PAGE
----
The game has released a billion mixtapes in between albums. Chamillionaire isknown as the mixtape messaiah. Lil' Wayne has made major waves with his recent series of "Dedication" mixtapes with Gangsta Grillz.

These aren’t bootlegs – these are works to promote underground music, to promote artists, and to give fans the chance to hear the artists in between official releases. True, there is a ton of money in mixtapes, and a lot of the songs and samples on them haven’t been cleared by the original artists. It maybe that there are shady people releasing shady mixtapes that basically generate a ton of money off of other artists' hard work. However, the majority of mixtapes have at least tacit approval from the artists on them, and a lot of them are endorsed by rappers.

Gangsta Grillz are even affiliated with TI's Grand Hustle records, and beyond doing work with Grand Hustle Artists,they've been in TI's Front Back video and had a cameo on his movie "ATL". These are not pirates cranking out bootlegs for sale at your local swap meet.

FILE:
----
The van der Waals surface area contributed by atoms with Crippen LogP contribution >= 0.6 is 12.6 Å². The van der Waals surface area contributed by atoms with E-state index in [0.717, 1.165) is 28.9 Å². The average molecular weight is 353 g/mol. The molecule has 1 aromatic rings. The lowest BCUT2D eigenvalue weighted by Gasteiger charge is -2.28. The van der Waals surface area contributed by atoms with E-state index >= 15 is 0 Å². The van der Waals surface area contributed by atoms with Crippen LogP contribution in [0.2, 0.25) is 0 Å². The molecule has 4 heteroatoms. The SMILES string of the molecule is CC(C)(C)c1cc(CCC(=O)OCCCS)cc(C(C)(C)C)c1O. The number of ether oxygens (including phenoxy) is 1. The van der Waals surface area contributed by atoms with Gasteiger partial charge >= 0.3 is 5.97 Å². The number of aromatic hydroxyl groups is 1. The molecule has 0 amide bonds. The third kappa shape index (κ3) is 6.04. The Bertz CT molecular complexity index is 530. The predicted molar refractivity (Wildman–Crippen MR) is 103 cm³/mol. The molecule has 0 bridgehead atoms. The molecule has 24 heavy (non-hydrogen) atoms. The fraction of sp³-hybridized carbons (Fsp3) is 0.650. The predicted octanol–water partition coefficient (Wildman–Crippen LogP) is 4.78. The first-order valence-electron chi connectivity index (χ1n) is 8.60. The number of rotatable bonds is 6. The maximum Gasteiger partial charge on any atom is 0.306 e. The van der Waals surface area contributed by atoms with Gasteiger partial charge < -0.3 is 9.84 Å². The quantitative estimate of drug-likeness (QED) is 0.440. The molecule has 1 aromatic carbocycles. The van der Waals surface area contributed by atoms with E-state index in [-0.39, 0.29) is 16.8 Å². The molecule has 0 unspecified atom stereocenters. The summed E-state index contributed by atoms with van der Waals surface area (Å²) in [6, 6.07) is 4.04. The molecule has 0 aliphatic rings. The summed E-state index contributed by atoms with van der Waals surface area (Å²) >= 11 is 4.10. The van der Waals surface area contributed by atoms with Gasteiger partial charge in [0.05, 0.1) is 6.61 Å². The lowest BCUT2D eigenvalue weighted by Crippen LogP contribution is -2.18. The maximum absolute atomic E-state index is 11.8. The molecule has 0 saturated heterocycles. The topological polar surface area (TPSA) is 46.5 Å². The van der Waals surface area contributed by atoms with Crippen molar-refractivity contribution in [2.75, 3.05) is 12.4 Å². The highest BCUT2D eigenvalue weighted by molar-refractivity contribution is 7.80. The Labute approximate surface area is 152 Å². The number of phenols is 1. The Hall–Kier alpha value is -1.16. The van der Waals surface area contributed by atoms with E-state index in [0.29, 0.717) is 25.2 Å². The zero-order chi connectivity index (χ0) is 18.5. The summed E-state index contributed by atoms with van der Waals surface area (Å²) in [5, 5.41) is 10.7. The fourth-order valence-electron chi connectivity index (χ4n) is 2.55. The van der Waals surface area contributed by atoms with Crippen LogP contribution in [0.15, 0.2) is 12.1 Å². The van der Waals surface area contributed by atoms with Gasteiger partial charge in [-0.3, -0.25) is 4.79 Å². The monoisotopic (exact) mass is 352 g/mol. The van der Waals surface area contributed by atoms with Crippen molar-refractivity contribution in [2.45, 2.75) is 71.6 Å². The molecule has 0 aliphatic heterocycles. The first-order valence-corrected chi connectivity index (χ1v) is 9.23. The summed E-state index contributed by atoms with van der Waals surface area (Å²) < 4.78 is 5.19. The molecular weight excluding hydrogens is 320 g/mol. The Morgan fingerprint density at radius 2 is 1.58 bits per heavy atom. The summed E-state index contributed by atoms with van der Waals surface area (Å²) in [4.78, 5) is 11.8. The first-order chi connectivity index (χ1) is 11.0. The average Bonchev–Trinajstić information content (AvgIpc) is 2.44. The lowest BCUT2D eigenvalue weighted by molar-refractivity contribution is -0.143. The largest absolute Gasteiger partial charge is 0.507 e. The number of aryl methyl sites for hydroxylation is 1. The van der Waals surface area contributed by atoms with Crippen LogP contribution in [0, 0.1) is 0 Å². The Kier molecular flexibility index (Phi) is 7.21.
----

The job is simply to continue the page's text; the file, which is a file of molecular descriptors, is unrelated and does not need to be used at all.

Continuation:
The crack down on Gangsta Grillz is a sign of both how totally out of reality the record industry is, and how completely out of touch with hip-hop fans they are. I understand the concern about people bootlegging and downloading music without the artist seeing a penny of it. If a label spends millions of dollars producing and promoting an album, they deserve to see some return on their investment. If an musician spends time and effort creating a piece of work, they deserve to be compensated for it. I don't buy the idea that kids with 2000 dollar computers , 400 dollar x-box 360s, ipods, cell phones,exclusive nikes, etc don't have the cash to spend on music. That's bullshit. So fine, as we move forward in the digital age, we should find a way to make sure that labels and artists are able to support themselves with the music they make and release.

What the industry is doing, however,is trying to pretend that it is 1990, and grasping on to a business model that doesn't work anymore. Guess what guys? Your margins just got tighter,you can no longer expect to get whatever overhyped, overproduced crap you put out to go multiplatinum, and there is just too much music out there to expect consumers to buy all of it. Deal with it.